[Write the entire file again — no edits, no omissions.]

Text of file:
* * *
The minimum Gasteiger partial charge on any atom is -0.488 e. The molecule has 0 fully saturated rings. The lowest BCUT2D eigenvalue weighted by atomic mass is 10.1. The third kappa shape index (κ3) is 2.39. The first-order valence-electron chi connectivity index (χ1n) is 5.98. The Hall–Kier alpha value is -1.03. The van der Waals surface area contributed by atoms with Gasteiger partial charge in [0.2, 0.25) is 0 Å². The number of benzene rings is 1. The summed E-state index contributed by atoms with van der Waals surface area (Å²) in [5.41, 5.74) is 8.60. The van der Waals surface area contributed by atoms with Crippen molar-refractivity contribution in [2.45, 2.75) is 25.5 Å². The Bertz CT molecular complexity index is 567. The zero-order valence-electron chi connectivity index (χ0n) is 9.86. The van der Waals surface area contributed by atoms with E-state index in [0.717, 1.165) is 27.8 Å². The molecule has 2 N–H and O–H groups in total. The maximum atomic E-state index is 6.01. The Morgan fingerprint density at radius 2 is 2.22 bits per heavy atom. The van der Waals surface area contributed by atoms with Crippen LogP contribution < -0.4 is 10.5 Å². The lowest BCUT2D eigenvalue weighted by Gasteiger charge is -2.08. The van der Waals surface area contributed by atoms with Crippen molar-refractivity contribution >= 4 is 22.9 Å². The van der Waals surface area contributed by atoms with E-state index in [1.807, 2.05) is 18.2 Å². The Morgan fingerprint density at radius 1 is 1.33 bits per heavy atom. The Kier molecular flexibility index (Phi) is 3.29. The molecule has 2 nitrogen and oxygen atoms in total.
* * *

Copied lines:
The minimum Gasteiger partial charge on any atom is -0.488 e. The molecule has 0 fully saturated rings. The lowest BCUT2D eigenvalue weighted by atomic mass is 10.1. The third kappa shape index (κ3) is 2.39. The first-order valence-electron chi connectivity index (χ1n) is 5.98. The Hall–Kier alpha value is -1.03. The van der Waals surface area contributed by atoms with Gasteiger partial charge in [0.2, 0.25) is 0 Å². The number of benzene rings is 1. The summed E-state index contributed by atoms with van der Waals surface area (Å²) in [5.41, 5.74) is 8.60. The van der Waals surface area contributed by atoms with Crippen molar-refractivity contribution in [2.45, 2.75) is 25.5 Å². The Bertz CT molecular complexity index is 567. The zero-order valence-electron chi connectivity index (χ0n) is 9.86. The van der Waals surface area contributed by atoms with E-state index in [0.717, 1.165) is 27.8 Å². The molecule has 2 N–H and O–H groups in total. The maximum atomic E-state index is 6.01. The Morgan fingerprint density at radius 2 is 2.22 bits per heavy atom. The van der Waals surface area contributed by atoms with Crippen LogP contribution < -0.4 is 10.5 Å². The lowest BCUT2D eigenvalue weighted by Gasteiger charge is -2.08. The van der Waals surface area contributed by atoms with Crippen molar-refractivity contribution >= 4 is 22.9 Å². The van der Waals surface area contributed by atoms with E-state index in [1.807, 2.05) is 18.2 Å². The Morgan fingerprint density at radius 1 is 1.33 bits per heavy atom. The Kier molecular flexibility index (Phi) is 3.29. The molecule has 2 nitrogen and oxygen atoms in total.